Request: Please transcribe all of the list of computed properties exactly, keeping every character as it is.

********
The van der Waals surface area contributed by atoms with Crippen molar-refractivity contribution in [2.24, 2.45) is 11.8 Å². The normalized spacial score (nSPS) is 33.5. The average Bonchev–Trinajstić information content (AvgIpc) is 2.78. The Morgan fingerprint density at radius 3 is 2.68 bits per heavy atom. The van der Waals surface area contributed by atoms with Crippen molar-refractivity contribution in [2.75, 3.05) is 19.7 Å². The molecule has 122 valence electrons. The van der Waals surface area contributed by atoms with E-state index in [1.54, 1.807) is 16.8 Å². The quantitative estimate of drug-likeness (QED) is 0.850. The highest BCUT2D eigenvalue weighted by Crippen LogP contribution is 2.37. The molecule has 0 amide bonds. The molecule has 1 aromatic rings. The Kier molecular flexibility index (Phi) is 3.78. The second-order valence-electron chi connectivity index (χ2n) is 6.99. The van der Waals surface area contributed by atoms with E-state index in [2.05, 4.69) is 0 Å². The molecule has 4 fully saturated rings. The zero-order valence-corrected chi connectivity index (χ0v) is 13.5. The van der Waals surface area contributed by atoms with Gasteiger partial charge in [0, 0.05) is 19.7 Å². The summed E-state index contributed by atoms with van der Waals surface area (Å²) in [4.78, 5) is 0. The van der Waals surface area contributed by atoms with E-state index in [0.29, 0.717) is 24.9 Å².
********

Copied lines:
The van der Waals surface area contributed by atoms with Crippen molar-refractivity contribution in [2.24, 2.45) is 11.8 Å². The normalized spacial score (nSPS) is 33.5. The average Bonchev–Trinajstić information content (AvgIpc) is 2.78. The Morgan fingerprint density at radius 3 is 2.68 bits per heavy atom. The van der Waals surface area contributed by atoms with Crippen molar-refractivity contribution in [2.75, 3.05) is 19.7 Å². The molecule has 122 valence electrons. The van der Waals surface area contributed by atoms with E-state index in [1.54, 1.807) is 16.8 Å². The quantitative estimate of drug-likeness (QED) is 0.850. The highest BCUT2D eigenvalue weighted by Crippen LogP contribution is 2.37. The molecule has 0 amide bonds. The molecule has 1 aromatic rings. The Kier molecular flexibility index (Phi) is 3.78. The second-order valence-electron chi connectivity index (χ2n) is 6.99. The van der Waals surface area contributed by atoms with E-state index in [2.05, 4.69) is 0 Å². The molecule has 4 fully saturated rings. The zero-order valence-corrected chi connectivity index (χ0v) is 13.5. The van der Waals surface area contributed by atoms with Gasteiger partial charge in [0, 0.05) is 19.7 Å². The summed E-state index contributed by atoms with van der Waals surface area (Å²) in [4.78, 5) is 0. The van der Waals surface area contributed by atoms with E-state index in [0.29, 0.717) is 24.9 Å².